Fox in the Hen House

River Daniel

The antichrist is hiding in plain sight.

Look at the chart on the graphic above, under the 6?

See the  f  o  x  under the red 6?

That makes three red sixes.


This is not the place for a numerology lesson, but is there anyone alive in the free world that has not heard that the number of the antichrist is 666?

Look at the graphic again.

See the fox gobbling the eggs?

Those eggs had a future.

Now they're destined to be fox poop.

What did the fox eat when he ate those eggs?

Their potential. He destroyed their future.

They had the potential to become beautiful, healthy grown up chickens, to get married and have lots more beautiful, healthy grown up chickens.

Or maybe those eggs would end up as part of some wonderful recipe, like a cake. Those eggs had the potential to make people happy.

Now they're just fox poop.

Don't write me letters saying foxes have to eat too. I'm not talking about cute little critters in the woods.

I'm talking about attitudes!

All my life I’ve heard the expression, the fox is loose in the hen house.

Or, well, that’s like the fox guarding the hen house!

I thought it meant that a sneaky thief was in charge and the hens and the eggs were in great danger of being killed or eaten. I applied it to people I did not trust.

The alarm bells went off when I read a book on numerology and noticed that under the letter 6 were the letters f, o, x. It seemed to me that somebody besides me should have made the connection by now that 666 mentioned in Revelation 13:18 spelled fox, and that it probably wasn’t a coincidence. I didn’t think it would be left up to me to break this news to the world.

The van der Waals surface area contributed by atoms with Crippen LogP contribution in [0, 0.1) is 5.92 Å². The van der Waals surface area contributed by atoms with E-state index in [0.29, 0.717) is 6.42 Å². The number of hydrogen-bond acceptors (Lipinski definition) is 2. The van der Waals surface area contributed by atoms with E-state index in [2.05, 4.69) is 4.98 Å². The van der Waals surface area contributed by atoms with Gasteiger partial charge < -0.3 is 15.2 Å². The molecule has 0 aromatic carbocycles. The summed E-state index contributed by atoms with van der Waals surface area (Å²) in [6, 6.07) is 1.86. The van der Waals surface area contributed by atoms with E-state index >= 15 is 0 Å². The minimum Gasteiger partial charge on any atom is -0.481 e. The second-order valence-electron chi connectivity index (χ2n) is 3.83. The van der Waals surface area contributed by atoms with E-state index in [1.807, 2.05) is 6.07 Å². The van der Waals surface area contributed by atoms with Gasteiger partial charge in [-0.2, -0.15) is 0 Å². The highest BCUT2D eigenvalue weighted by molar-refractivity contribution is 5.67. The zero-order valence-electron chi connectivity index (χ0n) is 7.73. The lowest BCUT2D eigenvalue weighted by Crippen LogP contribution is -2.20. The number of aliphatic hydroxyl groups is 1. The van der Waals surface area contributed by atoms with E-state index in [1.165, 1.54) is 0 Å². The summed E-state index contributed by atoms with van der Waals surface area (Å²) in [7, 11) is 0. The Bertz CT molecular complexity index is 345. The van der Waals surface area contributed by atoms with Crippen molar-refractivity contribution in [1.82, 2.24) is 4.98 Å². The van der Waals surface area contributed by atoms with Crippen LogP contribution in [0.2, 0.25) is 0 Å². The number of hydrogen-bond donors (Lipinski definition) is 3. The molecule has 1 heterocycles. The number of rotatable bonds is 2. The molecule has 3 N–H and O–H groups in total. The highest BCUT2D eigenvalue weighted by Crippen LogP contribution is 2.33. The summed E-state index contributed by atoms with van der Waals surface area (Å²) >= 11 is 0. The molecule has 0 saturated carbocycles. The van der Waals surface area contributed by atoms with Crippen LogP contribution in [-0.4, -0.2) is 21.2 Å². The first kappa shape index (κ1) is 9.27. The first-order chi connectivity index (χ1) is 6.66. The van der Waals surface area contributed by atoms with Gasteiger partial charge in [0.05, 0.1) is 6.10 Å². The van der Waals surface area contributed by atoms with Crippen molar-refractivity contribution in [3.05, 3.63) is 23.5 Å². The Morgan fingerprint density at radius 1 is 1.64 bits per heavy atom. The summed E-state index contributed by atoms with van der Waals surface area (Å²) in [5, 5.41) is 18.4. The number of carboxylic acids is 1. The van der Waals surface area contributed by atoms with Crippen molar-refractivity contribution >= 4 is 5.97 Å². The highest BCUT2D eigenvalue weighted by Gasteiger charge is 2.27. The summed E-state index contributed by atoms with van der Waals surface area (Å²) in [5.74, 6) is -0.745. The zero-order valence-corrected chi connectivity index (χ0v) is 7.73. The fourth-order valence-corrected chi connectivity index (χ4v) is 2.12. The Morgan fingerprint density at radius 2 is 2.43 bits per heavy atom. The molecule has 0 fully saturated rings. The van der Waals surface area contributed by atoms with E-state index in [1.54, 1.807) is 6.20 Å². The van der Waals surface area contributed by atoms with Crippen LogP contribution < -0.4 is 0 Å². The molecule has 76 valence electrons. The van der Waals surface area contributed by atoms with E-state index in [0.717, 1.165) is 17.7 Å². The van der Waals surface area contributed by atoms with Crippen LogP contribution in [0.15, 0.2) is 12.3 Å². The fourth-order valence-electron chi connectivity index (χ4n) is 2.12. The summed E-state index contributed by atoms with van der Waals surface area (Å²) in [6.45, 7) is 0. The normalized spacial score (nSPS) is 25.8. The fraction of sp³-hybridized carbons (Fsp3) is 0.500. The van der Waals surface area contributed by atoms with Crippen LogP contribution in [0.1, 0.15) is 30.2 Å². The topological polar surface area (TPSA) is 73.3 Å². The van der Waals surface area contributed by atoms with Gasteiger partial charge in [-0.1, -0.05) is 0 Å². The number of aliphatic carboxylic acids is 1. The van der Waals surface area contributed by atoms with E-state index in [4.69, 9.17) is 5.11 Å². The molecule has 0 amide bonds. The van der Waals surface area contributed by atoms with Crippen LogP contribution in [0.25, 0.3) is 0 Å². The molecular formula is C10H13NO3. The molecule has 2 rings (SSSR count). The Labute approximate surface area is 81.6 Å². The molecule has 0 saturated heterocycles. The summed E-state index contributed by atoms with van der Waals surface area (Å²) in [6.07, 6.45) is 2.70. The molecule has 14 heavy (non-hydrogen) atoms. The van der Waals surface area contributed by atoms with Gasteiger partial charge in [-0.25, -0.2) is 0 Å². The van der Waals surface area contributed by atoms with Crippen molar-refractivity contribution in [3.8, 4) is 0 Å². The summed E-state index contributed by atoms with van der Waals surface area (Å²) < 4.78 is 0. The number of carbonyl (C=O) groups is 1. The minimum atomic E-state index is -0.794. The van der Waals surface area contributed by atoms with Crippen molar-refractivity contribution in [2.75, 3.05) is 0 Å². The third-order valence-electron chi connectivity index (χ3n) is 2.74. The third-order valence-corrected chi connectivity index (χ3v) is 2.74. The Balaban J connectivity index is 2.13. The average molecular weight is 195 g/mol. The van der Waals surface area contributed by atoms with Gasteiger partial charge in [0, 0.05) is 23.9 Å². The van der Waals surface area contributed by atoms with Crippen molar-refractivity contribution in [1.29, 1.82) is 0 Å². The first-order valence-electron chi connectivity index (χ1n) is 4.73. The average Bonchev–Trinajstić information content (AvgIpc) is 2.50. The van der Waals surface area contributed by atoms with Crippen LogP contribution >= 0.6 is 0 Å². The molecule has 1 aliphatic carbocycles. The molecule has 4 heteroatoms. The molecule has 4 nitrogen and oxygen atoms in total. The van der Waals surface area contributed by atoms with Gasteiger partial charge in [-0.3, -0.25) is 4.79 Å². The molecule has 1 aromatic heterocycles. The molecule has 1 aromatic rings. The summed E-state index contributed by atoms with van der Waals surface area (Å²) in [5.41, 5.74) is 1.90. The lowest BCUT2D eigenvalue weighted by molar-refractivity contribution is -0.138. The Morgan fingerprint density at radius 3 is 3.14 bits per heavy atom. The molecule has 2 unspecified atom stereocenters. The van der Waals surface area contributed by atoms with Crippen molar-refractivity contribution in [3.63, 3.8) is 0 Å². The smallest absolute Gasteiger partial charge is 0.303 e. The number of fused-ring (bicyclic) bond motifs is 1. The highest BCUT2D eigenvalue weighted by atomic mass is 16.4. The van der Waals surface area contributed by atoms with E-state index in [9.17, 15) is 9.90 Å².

Growing up as I did in the South, I’d always heard that the number of the antichrist was 666; and furthermore, that the antichrist would be a middle-Eastern man who would demand that we stamp his number in our foreheads before we could buy food or gasoline. Now here we are, at war in the Middle East, and some people are just waiting for the antichrist to show up on television, with a forehead stamper in his hand. And while I’m reluctant to lay claim to anything resembling Truth, I am more reluctant not to speak what seems to be obvious. I respectfully submit that we’ve got it all wrong.

I think the antichrist is us. We are all too capable of being untrustworthy, sneaky wily thieves. But it isn't our actions that cause the trouble. I don't personally know any robbers. It is our attitudes that harm us. Selfishness, mostly.

Selfishness is anti-Christ. Like the fox, we want what we want. We want it now. We don't think about the future. Our futures.

On the other hand, when we think about the highest and best for all concerned, beginning with ourselves, we are pro-Christ. Nobody ever talks about pro-Christ.

Above all other, Christ demonstrated potential.

And as students and lovers of Christ, we are always looking for ways to maximize our potential.

I think anything that hinders our potential is anti-Christ and the opposite is true; anything that helps us to fulfill our potential is pro- Christ.

It seems to me we ought to question whether an action, emotion, or person nurtures us, threatens us or destroys something that is potentially good.

We all have a fox living inside of us. We're human.

Foxes and hens are frequently mentioned in scripture.

In Matthew 23:37 and Luke 13:34, a hen gathering her brood under her wings is a simile for Jesus’ love for Jerusalem. Jerusalem is us, and He wants to protect us.

It seems no coincidence that Jesus says about Herod, “…go tell that fox behold I cast out devils…”.

Then two verses later He says, “O Jerusalem, how often would I have gathered thy children together as a hen doth gather her brood under her wings…”.

But what about the hen house? The hen house is a metaphor for social structure, the world that we have created.

The hen house could also be a metaphor for the mind, a shelter where we can safely brood.

The hen herself is a metaphor for imagination or co-creative consciousness, the thing that produces ideas.

Most of us fail to see these ironies.

I haven't even gotten to "the little foxes spoil the vines."

That'll be for another day.



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